“Rereading him, I still get new insights,” says Robert Logan, a former colleague of the Canadian media guru some now call The First Seer of Cyberspace. “The man was a total genius. If he came back today, on his 100th anniversary, he would say, ”˜Yeah, that’s about what I expected ”” and people haven’t learned a thing.”
[John] Sloan has been Alabama’s bishop suffragan since 2008. Before that, he served as rector of St. Thomas’ Episcopal Church in Huntsville, Ala., for 14 years, and at a number of churches in the Diocese of Mississippi.
Sloan founded the Special Session program in the diocese for summer campers with mental and physical disabilities. In the national church, he serves as a member of the Standing Commission for Liturgy and Music. He has participated in nearly 20 medical mission trips to Honduras.
Sloan, a native of Vicksburg, Miss., is married to Tina Brown Sloan. They have two children, McKee and Mary Nell.
O God, who hast taught us that in thy mysterious providence suffering is the prelude to glory, and hast made much tribulation the entrance to thy heavenly kingdom: May we learn from this thy will, and also from creation around us, to wait for our deliverance from the bondage of corruption into the glorious liberty of thy children; through Jesus Christ our Lord.
He also who had received the one talent came forward, saying, ‘Master, I knew you to be a hard man, reaping where you did not sow, and gathering where you did not winnow; so I was afraid, and I went and hid your talent in the ground. Here you have what is yours.’ But his master answered him, ‘You wicked and slothful servant! You knew that I reap where I have not sowed, and gather where I have not winnowed? Then you ought to have invested my money with the bankers, and at my coming I should have received what was my own with interest. So take the talent from him, and give it to him who has the ten talents. For to every one who has will more be given, and he will have abundance; but from him who has not, even what he has will be taken away. And cast the worthless servant into the outer darkness; there men will weep and gnash their teeth.’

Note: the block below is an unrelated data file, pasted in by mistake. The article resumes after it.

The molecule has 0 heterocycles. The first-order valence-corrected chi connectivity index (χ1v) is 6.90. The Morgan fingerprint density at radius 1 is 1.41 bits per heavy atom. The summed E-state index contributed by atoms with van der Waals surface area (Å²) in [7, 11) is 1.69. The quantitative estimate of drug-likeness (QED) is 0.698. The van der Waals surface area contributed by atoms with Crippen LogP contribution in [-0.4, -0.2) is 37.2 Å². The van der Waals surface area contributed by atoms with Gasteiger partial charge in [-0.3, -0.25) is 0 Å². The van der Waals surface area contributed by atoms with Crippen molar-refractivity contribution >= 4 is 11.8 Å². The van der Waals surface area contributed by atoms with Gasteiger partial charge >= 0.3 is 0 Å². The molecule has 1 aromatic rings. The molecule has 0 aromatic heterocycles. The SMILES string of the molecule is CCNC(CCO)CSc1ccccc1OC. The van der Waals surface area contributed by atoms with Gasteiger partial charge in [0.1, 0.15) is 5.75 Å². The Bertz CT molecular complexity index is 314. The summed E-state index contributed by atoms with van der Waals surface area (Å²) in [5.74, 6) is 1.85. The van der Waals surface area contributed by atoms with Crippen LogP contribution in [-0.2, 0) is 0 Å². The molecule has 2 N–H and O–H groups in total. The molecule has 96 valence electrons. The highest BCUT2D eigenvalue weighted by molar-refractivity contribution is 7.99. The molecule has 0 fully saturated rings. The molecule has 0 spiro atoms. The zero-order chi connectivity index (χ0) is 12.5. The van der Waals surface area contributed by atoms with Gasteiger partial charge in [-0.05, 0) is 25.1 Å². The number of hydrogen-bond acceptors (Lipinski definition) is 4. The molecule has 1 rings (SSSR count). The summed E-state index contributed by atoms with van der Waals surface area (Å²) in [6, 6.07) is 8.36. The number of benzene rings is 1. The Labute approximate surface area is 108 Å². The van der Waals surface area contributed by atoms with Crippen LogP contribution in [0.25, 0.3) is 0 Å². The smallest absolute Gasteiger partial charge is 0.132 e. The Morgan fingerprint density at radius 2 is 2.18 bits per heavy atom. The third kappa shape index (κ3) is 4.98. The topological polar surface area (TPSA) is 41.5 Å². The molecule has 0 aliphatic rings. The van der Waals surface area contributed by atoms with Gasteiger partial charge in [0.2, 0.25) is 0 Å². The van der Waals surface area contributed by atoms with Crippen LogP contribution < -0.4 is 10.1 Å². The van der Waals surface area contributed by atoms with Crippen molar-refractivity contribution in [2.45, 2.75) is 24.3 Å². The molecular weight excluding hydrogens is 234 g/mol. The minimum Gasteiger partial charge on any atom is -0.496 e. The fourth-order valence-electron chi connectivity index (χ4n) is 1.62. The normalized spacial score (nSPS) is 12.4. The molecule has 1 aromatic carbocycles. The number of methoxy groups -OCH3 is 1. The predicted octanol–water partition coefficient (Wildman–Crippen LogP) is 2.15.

Mr. Schwartz weathered painfully dismissive reviews to see his shows prosper and live on for decades in syndication. Many critics suggested that they were successful because they ran counter to the tumultuous times in which they appeared: the era of the Vietnam War and sweeping social change.
Give or take a month or so, the original network run of “The Brady Bunch” coincided with two major upheavals in American society. The show, about a squeaky-clean blended family in California, began in 1969, shortly after Woodstock, and ended in 1974, soon after President Richard M. Nixon’s resignation following the Watergate scandal.
Mr. Schwartz’s work may have been seen as lighthearted entertainment, but some scholars of popular culture took it very seriously. David Marc and Robert J. Thompson, authors of “Prime Time, Prime Movers,” in which they advance an auteur theory of television, considered Mr. Schwartz an innovator who made a “surgical strike into the national psyche.”